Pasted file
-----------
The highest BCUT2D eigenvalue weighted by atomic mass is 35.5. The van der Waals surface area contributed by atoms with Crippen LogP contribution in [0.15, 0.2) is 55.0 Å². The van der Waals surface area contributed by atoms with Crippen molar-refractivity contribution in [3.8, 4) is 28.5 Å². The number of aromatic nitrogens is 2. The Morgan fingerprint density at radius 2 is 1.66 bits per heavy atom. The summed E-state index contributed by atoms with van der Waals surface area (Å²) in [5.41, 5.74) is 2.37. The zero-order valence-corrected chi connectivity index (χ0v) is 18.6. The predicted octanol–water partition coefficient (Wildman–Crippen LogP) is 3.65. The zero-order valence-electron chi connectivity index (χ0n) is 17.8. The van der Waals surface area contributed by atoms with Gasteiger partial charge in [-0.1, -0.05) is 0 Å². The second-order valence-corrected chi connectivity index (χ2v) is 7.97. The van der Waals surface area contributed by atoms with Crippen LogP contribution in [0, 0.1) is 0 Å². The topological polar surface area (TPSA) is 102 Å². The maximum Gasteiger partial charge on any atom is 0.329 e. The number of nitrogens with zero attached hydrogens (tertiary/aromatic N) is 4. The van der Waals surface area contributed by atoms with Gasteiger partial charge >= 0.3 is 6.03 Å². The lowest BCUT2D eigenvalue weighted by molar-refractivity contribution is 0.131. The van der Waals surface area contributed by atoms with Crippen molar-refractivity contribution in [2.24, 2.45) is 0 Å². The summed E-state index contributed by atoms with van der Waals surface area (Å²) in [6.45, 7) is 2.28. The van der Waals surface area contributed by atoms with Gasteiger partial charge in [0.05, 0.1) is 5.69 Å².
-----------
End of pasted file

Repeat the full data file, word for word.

The highest BCUT2D eigenvalue weighted by atomic mass is 35.5. The van der Waals surface area contributed by atoms with Crippen LogP contribution in [0.15, 0.2) is 55.0 Å². The van der Waals surface area contributed by atoms with Crippen molar-refractivity contribution in [3.8, 4) is 28.5 Å². The number of aromatic nitrogens is 2. The Morgan fingerprint density at radius 2 is 1.66 bits per heavy atom. The summed E-state index contributed by atoms with van der Waals surface area (Å²) in [5.41, 5.74) is 2.37. The zero-order valence-corrected chi connectivity index (χ0v) is 18.6. The predicted octanol–water partition coefficient (Wildman–Crippen LogP) is 3.65. The zero-order valence-electron chi connectivity index (χ0n) is 17.8. The van der Waals surface area contributed by atoms with Gasteiger partial charge in [-0.1, -0.05) is 0 Å². The second-order valence-corrected chi connectivity index (χ2v) is 7.97. The van der Waals surface area contributed by atoms with Crippen LogP contribution in [0, 0.1) is 0 Å². The topological polar surface area (TPSA) is 102 Å². The maximum Gasteiger partial charge on any atom is 0.329 e. The number of nitrogens with zero attached hydrogens (tertiary/aromatic N) is 4. The van der Waals surface area contributed by atoms with Gasteiger partial charge >= 0.3 is 6.03 Å². The lowest BCUT2D eigenvalue weighted by molar-refractivity contribution is 0.131. The van der Waals surface area contributed by atoms with Crippen molar-refractivity contribution in [2.24, 2.45) is 0 Å². The summed E-state index contributed by atoms with van der Waals surface area (Å²) in [6.45, 7) is 2.28. The van der Waals surface area contributed by atoms with Gasteiger partial charge in [0.05, 0.1) is 5.69 Å².